Oct 082015
 
bond with readers via heart on page

How to bond with readers starts by putting your heart on the page.

Dear Reader,

I want you to like me. I want to connect with you. I hope to move you with my words, and with the heart and soul I put behind them.

I’m going to tell you secrets. I’m going to show you the side of me that I’d prefer to keep in the shadows, or better yet, in the closet. You’re going to come to know my darkest moments, to understand my fears.

Am I really suggesting you write like that? Yeah, sort of. Perhaps not in these words. Perhaps not even in second person. However, I am advocating putting your heart, pride, and maybe even your dignity on the line.

Why? Because that’s how we connect with readers, whether those readers are comprised of three uncritical family members or millions of strangers.

When you write about your past or your family’s past, you’re not simply providing entertainment for your readers. You’re inviting them to go on a journey with you. That’s the gift of memoir. You could be a simple tour-guide, but that would be passing up on the opportunity to bond with readers.

Bond with Readers

Bonding with readers involves more than good stories. It requires a higher degree of honesty and transparency on the writers part. And, to do that, you have to want to bond with readers.  But, it’s worth it.

I once had a short friendship with a woman named Kathleen. It was short because Kathleen didn’t live very long after I met her.

We knew of each other through mutual friends, but had never met. She was fighting stage three breast cancer. I was grieving the simultaneous deaths of my parents and trying to cope with chronic fatigue.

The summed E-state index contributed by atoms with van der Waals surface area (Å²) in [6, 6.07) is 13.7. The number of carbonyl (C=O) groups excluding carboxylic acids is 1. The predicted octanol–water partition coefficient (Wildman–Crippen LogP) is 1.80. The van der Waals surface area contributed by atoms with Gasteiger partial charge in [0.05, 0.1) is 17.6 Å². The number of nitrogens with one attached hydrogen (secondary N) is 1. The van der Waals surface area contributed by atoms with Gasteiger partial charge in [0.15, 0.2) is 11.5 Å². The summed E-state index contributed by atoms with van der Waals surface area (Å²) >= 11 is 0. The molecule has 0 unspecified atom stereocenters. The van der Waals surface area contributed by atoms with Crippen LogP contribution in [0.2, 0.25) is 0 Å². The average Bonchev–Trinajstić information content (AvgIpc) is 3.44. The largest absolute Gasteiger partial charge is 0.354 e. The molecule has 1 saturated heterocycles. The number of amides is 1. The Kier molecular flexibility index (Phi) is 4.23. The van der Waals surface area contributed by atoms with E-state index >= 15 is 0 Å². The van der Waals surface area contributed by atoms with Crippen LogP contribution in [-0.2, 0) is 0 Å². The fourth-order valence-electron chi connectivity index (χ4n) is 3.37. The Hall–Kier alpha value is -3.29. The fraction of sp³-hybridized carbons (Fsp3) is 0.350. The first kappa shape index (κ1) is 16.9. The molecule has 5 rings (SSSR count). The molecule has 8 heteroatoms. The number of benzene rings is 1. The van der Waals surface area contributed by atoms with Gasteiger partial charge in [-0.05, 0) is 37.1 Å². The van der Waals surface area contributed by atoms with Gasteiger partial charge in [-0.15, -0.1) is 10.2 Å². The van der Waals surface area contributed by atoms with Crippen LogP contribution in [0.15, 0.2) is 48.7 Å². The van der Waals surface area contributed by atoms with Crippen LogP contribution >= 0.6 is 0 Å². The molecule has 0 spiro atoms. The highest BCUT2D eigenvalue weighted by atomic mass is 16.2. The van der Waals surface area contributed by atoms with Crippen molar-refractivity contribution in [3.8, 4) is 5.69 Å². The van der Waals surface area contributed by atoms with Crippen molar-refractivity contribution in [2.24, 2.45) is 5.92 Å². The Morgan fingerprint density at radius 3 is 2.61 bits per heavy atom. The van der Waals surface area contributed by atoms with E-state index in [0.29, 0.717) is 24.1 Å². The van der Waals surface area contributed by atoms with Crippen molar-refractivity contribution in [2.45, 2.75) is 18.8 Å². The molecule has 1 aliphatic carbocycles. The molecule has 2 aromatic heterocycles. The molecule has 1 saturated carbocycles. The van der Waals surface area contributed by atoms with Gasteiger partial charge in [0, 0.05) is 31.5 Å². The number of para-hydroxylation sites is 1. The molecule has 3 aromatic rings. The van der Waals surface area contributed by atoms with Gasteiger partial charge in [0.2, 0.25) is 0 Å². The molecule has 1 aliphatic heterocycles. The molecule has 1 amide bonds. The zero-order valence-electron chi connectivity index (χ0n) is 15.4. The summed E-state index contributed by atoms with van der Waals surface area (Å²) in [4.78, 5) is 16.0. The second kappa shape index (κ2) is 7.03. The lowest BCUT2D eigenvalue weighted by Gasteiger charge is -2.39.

Both of us signed up for a Christmas wreath arrangement workshop and ended up working at the same table. As we attempted to reassemble small branches of evergreens into a somewhat artistic, pleasing form, we talked.

It was no time for niceties. We dispensed with the normal getting-to-know-each-other chitchat. Instead, we spoke of the things that mattered. Making sure children knew how much they were loved, regardless of how long their parents or grandparents trod this earth. Being afraid. Having courage. Feeling willing to pursue any wacky “cure,” including dancing naked in the moonlight while we did it, if it would help. Trying to figure out how to be a good parent while being a sick parent. Wondering if faith was strong enough.

I felt an immediate bond with Kathleen, but at the same time, understood that she didn’t need another friend. She had more friends than she had time to let them know how much she loved them.

I never saw Kathleen again. That workshop lasted about 3½ hours and took place over 15 years ago, but Kathleen stays with me. I remember not only her words and wisdom, but also her generosity with her feelings, her willingness to give of herself. I want to call it her vulnerability; however, that would be a misnomer. Kathleen spoke unashamedly of the things most people only reveal to their closest confidants.

It felt like I was meeting her—getting to know her on a different emotional plane. A plane free of pettiness and pretense.

My point, in case you’ve missed it, is that through your writing, you can bond with readers the way that Kathleen connected with me. In Memories of Me: A Complete Guide to Telling and Sharing the Stories of Your Life, there’s a whole section of ideas on revealing this “vulnerable” side, if you need help.

However you do it—whatever you call it—I encourage you to put yourself on your pages. Whether you’re writing about your own past or telling the story of an ancestor who lived five-hundred years ago, bond with readers. Don’t make them search for your personality between the lines as your stories progress. Put your heart on the line—literally. Maybe even on the first page.

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